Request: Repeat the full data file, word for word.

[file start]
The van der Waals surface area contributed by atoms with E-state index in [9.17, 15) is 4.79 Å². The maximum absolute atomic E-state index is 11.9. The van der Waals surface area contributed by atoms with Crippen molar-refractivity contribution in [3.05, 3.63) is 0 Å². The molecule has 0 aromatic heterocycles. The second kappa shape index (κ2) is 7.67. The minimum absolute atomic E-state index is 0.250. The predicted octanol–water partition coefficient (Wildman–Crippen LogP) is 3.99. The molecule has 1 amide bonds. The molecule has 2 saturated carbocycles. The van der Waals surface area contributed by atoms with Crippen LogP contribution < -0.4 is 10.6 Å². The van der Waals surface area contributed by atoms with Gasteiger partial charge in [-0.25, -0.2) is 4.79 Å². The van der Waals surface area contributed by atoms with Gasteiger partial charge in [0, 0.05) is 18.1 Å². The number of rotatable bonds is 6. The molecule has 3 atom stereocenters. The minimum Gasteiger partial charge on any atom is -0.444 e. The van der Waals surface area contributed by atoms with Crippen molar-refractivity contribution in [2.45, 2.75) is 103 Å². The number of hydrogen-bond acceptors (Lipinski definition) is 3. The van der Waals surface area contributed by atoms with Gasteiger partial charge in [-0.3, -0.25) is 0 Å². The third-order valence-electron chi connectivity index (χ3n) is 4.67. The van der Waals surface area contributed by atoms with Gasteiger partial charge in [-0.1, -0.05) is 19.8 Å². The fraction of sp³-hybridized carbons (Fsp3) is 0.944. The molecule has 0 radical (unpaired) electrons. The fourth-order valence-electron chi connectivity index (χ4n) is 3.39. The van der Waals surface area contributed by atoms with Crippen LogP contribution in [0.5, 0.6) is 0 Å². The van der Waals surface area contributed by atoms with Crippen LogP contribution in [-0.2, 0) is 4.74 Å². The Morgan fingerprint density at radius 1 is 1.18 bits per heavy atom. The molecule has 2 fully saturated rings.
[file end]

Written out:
The van der Waals surface area contributed by atoms with E-state index in [9.17, 15) is 4.79 Å². The maximum absolute atomic E-state index is 11.9. The van der Waals surface area contributed by atoms with Crippen molar-refractivity contribution in [3.05, 3.63) is 0 Å². The molecule has 0 aromatic heterocycles. The second kappa shape index (κ2) is 7.67. The minimum absolute atomic E-state index is 0.250. The predicted octanol–water partition coefficient (Wildman–Crippen LogP) is 3.99. The molecule has 1 amide bonds. The molecule has 2 saturated carbocycles. The van der Waals surface area contributed by atoms with Crippen LogP contribution < -0.4 is 10.6 Å². The van der Waals surface area contributed by atoms with Gasteiger partial charge in [-0.25, -0.2) is 4.79 Å². The van der Waals surface area contributed by atoms with Gasteiger partial charge in [0, 0.05) is 18.1 Å². The number of rotatable bonds is 6. The molecule has 3 atom stereocenters. The minimum Gasteiger partial charge on any atom is -0.444 e. The van der Waals surface area contributed by atoms with Crippen molar-refractivity contribution in [2.45, 2.75) is 103 Å². The number of hydrogen-bond acceptors (Lipinski definition) is 3. The van der Waals surface area contributed by atoms with Gasteiger partial charge in [-0.3, -0.25) is 0 Å². The third-order valence-electron chi connectivity index (χ3n) is 4.67. The van der Waals surface area contributed by atoms with Gasteiger partial charge in [-0.1, -0.05) is 19.8 Å². The fraction of sp³-hybridized carbons (Fsp3) is 0.944. The molecule has 0 radical (unpaired) electrons. The fourth-order valence-electron chi connectivity index (χ4n) is 3.39. The van der Waals surface area contributed by atoms with Crippen LogP contribution in [0.5, 0.6) is 0 Å². The van der Waals surface area contributed by atoms with Crippen LogP contribution in [-0.2, 0) is 4.74 Å². The Morgan fingerprint density at radius 1 is 1.18 bits per heavy atom. The molecule has 2 fully saturated rings.